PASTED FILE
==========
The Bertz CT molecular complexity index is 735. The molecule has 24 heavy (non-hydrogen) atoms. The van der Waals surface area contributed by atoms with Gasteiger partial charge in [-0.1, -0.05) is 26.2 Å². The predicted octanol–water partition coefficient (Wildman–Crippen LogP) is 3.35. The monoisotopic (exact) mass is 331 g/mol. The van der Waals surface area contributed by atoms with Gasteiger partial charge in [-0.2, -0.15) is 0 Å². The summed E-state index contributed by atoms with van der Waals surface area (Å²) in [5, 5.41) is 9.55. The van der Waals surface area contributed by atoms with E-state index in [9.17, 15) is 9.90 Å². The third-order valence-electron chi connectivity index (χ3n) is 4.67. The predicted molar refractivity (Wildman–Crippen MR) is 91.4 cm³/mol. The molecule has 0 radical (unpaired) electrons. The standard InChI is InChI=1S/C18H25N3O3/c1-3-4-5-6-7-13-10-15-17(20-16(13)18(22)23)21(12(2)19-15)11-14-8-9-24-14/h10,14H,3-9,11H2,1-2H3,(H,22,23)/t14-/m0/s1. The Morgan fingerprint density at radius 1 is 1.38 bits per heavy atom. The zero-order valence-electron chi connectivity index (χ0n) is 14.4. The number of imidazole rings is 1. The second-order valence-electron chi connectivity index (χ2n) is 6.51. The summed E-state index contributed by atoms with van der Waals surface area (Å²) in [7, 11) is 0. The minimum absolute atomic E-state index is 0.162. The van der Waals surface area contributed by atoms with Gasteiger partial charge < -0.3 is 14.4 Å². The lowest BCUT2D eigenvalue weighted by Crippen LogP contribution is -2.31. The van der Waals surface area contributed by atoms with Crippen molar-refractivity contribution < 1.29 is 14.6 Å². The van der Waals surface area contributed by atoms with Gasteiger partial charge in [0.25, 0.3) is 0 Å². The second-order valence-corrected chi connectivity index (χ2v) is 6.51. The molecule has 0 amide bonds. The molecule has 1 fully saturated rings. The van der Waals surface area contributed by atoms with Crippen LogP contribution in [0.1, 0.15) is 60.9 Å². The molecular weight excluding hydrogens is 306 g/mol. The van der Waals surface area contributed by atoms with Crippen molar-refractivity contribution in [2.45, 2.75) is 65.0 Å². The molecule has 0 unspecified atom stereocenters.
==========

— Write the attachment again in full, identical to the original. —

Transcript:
The Bertz CT molecular complexity index is 735. The molecule has 24 heavy (non-hydrogen) atoms. The van der Waals surface area contributed by atoms with Gasteiger partial charge in [-0.1, -0.05) is 26.2 Å². The predicted octanol–water partition coefficient (Wildman–Crippen LogP) is 3.35. The monoisotopic (exact) mass is 331 g/mol. The van der Waals surface area contributed by atoms with Gasteiger partial charge in [-0.2, -0.15) is 0 Å². The summed E-state index contributed by atoms with van der Waals surface area (Å²) in [5, 5.41) is 9.55. The van der Waals surface area contributed by atoms with E-state index in [9.17, 15) is 9.90 Å². The third-order valence-electron chi connectivity index (χ3n) is 4.67. The predicted molar refractivity (Wildman–Crippen MR) is 91.4 cm³/mol. The molecule has 0 radical (unpaired) electrons. The standard InChI is InChI=1S/C18H25N3O3/c1-3-4-5-6-7-13-10-15-17(20-16(13)18(22)23)21(12(2)19-15)11-14-8-9-24-14/h10,14H,3-9,11H2,1-2H3,(H,22,23)/t14-/m0/s1. The Morgan fingerprint density at radius 1 is 1.38 bits per heavy atom. The zero-order valence-electron chi connectivity index (χ0n) is 14.4. The number of imidazole rings is 1. The second-order valence-electron chi connectivity index (χ2n) is 6.51. The summed E-state index contributed by atoms with van der Waals surface area (Å²) in [7, 11) is 0. The minimum absolute atomic E-state index is 0.162. The van der Waals surface area contributed by atoms with Gasteiger partial charge < -0.3 is 14.4 Å². The lowest BCUT2D eigenvalue weighted by Crippen LogP contribution is -2.31. The van der Waals surface area contributed by atoms with Crippen molar-refractivity contribution < 1.29 is 14.6 Å². The van der Waals surface area contributed by atoms with Gasteiger partial charge in [0.25, 0.3) is 0 Å². The second-order valence-corrected chi connectivity index (χ2v) is 6.51. The molecule has 0 amide bonds. The molecule has 1 fully saturated rings. The van der Waals surface area contributed by atoms with Crippen LogP contribution in [0.1, 0.15) is 60.9 Å². The molecular weight excluding hydrogens is 306 g/mol. The van der Waals surface area contributed by atoms with Crippen molar-refractivity contribution in [2.45, 2.75) is 65.0 Å². The molecule has 0 unspecified atom stereocenters.